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Supermarkets tap into domestic retail sector

Update: April, 11/2015 - 09:13
People shop at BigC Supermarket in Ha Noi. The domestic retail market's huge potential makes it appealing to investors. — VNS Photo Thai Ha

HA NOI (VNS)— The considerable potential of Viet Nam's domestic retail market is being actively promoted by large retailers looking to expand their businesses at a faster pace.

The Ministry of Industry and Trade said the modern retail model in Viet Nam accounted for a quarter of the national retail value. Viet Nam has 724 supermarkets, 132 shopping centres and hundreds of convenience stores. Most of these supermarkets and shopping centres are concentrated in large cities. Meanwhile, sale agents are mainly located in rural areas.

Given their great potential, foreign and local retailers had stepped up the development of their retail network nationwide, reported, a local online newspaper.

VinMart, a retail brand of VinGroup, entered the local market in 2014. VinGroup plans to restructure 13 of the existing supermarkets of Ocean Mart this year after buying Ocean Mart from the Ocean Group last year and develop under the VinMart brand.

During the next three years, VinMart also expects to add 100 supermarkets and 1,000 convenient stores nationwide to its retail system via new investment projects or mergers and acquisitions (M&As) projects.

During the review quarter, movements were observed from both local and foreign retailers, according to the first quarter report on the Ha Noi property market of CBRE Viet Nam, one of the foreign property service providers in Viet Nam.

Vincom Retail aggressively expanded the Vinmart+ chain, including mini-supermarkets and convenient stores, while opening two new brands for the VinPro (electronics outlet) and VinDS (department store) in 2015, the CBRE report said.

Strong expansion was also reported from the Aeon Group (Japan) and two other retailers from Thailand (BJC and Central Group) via their partnership with local retailers, it said.

Emart, a South Korean retail group, plans to open its first trading centre, with a total investment of US$60 million in HCM City going forward.

Meanwhile, quoted Hong Won Sik, general director of the Lotte Viet Nam Trading Centre Ltd Company, as saying that the company had promoted investment in its retail system in Viet Nam because the local retail market held great potential, especially in the rural areas.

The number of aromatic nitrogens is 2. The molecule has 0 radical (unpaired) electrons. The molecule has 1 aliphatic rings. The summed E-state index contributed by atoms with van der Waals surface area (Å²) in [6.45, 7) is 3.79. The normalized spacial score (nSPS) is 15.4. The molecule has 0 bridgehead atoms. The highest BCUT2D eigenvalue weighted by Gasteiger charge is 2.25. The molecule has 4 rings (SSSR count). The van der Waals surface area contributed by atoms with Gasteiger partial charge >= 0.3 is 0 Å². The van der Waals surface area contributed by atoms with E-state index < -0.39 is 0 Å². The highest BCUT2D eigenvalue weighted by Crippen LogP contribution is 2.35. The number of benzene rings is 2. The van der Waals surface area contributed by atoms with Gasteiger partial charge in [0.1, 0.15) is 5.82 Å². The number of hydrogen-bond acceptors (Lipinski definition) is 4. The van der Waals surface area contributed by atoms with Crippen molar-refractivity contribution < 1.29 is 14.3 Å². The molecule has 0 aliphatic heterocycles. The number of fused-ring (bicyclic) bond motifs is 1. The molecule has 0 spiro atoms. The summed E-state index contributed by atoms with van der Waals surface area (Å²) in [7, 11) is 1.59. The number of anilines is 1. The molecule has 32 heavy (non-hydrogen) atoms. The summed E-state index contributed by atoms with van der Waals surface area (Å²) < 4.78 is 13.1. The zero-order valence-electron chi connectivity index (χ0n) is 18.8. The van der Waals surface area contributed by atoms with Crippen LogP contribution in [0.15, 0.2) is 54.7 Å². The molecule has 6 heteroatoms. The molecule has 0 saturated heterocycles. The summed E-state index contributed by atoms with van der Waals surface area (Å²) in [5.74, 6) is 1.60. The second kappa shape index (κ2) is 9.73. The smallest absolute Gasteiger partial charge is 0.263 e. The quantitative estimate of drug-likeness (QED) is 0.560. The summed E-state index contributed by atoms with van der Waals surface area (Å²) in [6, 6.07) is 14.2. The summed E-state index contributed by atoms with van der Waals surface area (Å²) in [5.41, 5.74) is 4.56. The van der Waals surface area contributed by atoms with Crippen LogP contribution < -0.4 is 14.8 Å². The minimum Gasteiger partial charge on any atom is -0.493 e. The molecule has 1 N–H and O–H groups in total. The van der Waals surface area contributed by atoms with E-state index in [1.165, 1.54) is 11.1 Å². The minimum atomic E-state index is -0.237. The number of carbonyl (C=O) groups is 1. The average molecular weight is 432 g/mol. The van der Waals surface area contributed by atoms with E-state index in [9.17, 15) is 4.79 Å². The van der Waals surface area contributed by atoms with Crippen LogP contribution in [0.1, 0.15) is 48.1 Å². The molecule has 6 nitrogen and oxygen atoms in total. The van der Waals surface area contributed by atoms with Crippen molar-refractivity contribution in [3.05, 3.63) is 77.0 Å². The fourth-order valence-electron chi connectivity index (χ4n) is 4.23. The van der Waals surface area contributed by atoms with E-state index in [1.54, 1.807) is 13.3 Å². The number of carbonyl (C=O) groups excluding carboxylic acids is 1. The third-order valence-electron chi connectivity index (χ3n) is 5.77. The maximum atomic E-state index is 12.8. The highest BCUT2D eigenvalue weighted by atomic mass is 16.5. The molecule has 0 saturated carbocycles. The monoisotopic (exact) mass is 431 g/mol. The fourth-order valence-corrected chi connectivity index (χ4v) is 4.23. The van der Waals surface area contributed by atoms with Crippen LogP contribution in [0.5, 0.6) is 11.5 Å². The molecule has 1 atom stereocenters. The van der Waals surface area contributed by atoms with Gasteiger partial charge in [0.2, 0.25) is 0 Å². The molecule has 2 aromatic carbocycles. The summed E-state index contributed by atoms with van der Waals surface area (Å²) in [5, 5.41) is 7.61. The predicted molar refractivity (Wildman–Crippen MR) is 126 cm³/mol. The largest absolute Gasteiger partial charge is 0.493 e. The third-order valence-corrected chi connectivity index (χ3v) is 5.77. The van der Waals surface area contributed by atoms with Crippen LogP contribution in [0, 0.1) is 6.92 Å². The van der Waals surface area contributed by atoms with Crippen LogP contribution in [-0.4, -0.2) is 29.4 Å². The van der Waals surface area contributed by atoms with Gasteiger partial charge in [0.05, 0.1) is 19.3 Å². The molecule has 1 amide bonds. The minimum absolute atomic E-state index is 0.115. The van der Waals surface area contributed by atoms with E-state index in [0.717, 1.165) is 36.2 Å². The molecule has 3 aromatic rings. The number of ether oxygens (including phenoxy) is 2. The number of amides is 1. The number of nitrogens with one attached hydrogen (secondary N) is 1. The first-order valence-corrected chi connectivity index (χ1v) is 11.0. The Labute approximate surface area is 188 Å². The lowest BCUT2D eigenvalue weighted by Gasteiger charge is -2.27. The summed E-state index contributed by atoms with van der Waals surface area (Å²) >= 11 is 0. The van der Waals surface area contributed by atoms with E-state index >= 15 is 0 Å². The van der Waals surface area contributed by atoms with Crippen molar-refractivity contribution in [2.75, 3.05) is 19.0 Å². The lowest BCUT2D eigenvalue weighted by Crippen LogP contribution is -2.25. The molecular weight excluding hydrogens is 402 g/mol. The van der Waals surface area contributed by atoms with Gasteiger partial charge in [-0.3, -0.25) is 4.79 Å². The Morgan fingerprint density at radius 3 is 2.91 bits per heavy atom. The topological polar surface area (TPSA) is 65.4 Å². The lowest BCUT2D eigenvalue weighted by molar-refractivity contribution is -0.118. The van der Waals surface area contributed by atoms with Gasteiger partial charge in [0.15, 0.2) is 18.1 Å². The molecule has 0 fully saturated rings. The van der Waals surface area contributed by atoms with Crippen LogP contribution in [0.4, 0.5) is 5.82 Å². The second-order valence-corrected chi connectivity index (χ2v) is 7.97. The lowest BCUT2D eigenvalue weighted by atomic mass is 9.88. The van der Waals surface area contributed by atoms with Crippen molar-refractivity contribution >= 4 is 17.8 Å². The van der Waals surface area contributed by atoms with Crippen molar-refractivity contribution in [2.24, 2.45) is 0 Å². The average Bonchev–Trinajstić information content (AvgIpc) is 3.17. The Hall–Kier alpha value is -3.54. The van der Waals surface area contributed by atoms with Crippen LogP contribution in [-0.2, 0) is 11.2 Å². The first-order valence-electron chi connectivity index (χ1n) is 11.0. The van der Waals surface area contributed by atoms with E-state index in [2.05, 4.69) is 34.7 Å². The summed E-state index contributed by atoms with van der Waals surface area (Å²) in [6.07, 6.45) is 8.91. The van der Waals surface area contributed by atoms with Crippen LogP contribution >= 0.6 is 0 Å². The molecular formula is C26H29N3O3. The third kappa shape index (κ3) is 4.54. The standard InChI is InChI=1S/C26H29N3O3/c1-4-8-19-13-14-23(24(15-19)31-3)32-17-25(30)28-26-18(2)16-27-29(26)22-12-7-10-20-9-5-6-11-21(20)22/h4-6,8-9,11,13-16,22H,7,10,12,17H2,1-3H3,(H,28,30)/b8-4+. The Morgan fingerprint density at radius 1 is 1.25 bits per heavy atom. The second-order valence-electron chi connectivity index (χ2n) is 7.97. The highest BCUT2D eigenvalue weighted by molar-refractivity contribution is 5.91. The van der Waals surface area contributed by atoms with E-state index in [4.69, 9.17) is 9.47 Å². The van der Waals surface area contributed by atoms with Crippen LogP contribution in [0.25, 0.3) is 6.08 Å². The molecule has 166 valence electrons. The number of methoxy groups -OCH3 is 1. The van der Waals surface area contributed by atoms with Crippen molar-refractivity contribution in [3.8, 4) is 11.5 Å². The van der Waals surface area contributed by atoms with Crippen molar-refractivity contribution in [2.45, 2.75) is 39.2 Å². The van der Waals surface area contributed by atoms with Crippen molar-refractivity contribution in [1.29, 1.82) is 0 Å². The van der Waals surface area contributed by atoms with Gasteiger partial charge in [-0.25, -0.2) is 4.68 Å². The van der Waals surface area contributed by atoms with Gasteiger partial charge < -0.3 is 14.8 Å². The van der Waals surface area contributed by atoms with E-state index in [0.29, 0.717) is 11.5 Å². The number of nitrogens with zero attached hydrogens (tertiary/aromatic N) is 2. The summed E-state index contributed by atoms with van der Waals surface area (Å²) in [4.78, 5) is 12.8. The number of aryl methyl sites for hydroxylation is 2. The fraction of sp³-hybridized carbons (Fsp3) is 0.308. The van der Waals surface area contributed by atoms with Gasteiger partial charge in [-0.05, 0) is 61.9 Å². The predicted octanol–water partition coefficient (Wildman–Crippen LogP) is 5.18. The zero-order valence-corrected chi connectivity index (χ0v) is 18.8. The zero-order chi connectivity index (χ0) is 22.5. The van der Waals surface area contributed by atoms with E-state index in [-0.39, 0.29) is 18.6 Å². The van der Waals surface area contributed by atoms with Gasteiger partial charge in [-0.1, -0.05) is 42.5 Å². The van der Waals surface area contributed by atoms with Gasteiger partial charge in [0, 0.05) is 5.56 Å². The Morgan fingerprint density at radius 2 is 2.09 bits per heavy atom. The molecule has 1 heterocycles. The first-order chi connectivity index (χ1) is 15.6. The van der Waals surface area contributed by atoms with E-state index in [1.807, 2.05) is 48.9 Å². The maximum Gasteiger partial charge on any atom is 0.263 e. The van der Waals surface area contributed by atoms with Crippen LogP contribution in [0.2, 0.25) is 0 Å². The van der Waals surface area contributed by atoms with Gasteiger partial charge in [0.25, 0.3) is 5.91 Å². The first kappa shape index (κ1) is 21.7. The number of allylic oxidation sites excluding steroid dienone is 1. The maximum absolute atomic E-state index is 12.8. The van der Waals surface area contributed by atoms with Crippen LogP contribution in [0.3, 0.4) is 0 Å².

This year, Lotte Viet Nam was scheduled to open three more supermarkets in Can Tho, Nha Trang and HCM City, he said. By 2020, the company would have 60 trading centres in Viet Nam and would have become one of the leading retailers in the nation.

In HCM City, the retail market is also expected to expand to the secondary and suburban areas faster than the central business districts (CBDs) due to growing demand for goods from a large and expanding population, the Savills Viet Nam's first quarter report on the HCM City property market said.

From 2015 onwards, the total future supply in the secondary area would account for 57 per cent, followed by the suburban areas, with 27 per cent and the CBDs at 16 per cent, the report said.

A retail manager from a foreign company in Viet Nam said the retail market would see more intense competition in the future. Therefore, new businesses in the market would find it hard to compete with existing retailers if they did not have great potential.

If the existing large retailers did not restructure themselves to boost market share, the new retailers would capture their market share, the retail manager said. In the future, the trend of M&As in the retail sector would continue and e-commerce in the sector would also develop further.

In a recent consumer survey conducted by CBRE, where 1,000 consumers aged 18 to 64 years old, were interviewed in Ha Noi and HCM City, a quarter of the respondents said they expected to shop less often at a store.

Around 45 to 50 per cent of the respondents said they would shop online via a desktop or laptop or smartphone or tablet more often than they did now.

It was surprising that a greater proportion of consumers (69 per cent) aged from 55 to 64 years actually thought they would use their smartphones or tablets more frequently to buy non-food items.

Although the outlook for the brick-and-mortar retailer format still remains upbeat, shopping centre operators should be aware of the challenges posed by online retailers, CBRE said. This would be crucial for shopping centre management and related areas, such as marketing.

It was suggested that retailers and landlords should also take advantage of this trend and do more online selling and advertising via social media and their well customised "Business to Customer (B2C)" websites.

In addition, CBRE recommended that landlords adapt their strategy to boost both e-commerce and offline business activities by leveraging "big data", which can track levels of consumer engagement, implement Online to Offline (O2O) strategies, and create simple and useful applications for those who wanted to shop via their smartphone or tablet. — VNS

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